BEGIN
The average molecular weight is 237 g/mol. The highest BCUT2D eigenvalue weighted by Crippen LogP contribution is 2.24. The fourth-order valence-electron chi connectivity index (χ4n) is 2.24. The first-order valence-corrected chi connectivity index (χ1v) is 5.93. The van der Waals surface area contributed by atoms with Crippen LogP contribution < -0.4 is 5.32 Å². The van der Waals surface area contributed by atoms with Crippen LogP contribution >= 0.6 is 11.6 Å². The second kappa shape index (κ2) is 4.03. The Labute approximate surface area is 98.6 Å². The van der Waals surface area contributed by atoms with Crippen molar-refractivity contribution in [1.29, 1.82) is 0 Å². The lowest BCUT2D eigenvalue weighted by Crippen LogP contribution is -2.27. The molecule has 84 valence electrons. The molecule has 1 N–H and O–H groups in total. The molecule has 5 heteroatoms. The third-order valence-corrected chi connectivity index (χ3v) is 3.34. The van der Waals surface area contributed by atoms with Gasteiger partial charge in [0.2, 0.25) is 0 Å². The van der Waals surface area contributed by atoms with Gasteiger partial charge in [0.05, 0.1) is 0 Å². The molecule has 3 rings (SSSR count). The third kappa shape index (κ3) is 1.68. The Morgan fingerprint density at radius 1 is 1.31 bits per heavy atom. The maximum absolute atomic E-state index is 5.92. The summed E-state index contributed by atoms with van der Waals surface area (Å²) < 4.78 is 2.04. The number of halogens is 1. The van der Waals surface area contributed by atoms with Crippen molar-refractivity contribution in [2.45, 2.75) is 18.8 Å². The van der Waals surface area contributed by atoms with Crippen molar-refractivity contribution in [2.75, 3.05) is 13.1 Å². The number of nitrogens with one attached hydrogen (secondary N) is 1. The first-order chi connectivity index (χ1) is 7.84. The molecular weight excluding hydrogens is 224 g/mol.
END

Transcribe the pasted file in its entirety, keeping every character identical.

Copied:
The average molecular weight is 237 g/mol. The highest BCUT2D eigenvalue weighted by Crippen LogP contribution is 2.24. The fourth-order valence-electron chi connectivity index (χ4n) is 2.24. The first-order valence-corrected chi connectivity index (χ1v) is 5.93. The van der Waals surface area contributed by atoms with Crippen LogP contribution < -0.4 is 5.32 Å². The van der Waals surface area contributed by atoms with Crippen LogP contribution >= 0.6 is 11.6 Å². The second kappa shape index (κ2) is 4.03. The Labute approximate surface area is 98.6 Å². The van der Waals surface area contributed by atoms with Crippen molar-refractivity contribution in [1.29, 1.82) is 0 Å². The lowest BCUT2D eigenvalue weighted by Crippen LogP contribution is -2.27. The molecule has 84 valence electrons. The molecule has 1 N–H and O–H groups in total. The molecule has 5 heteroatoms. The third-order valence-corrected chi connectivity index (χ3v) is 3.34. The van der Waals surface area contributed by atoms with Gasteiger partial charge in [0.2, 0.25) is 0 Å². The van der Waals surface area contributed by atoms with Gasteiger partial charge in [0.05, 0.1) is 0 Å². The molecule has 3 rings (SSSR count). The third kappa shape index (κ3) is 1.68. The Morgan fingerprint density at radius 1 is 1.31 bits per heavy atom. The maximum absolute atomic E-state index is 5.92. The summed E-state index contributed by atoms with van der Waals surface area (Å²) < 4.78 is 2.04. The number of halogens is 1. The van der Waals surface area contributed by atoms with Crippen molar-refractivity contribution in [2.45, 2.75) is 18.8 Å². The van der Waals surface area contributed by atoms with Crippen molar-refractivity contribution in [2.75, 3.05) is 13.1 Å². The number of nitrogens with one attached hydrogen (secondary N) is 1. The first-order chi connectivity index (χ1) is 7.84. The molecular weight excluding hydrogens is 224 g/mol.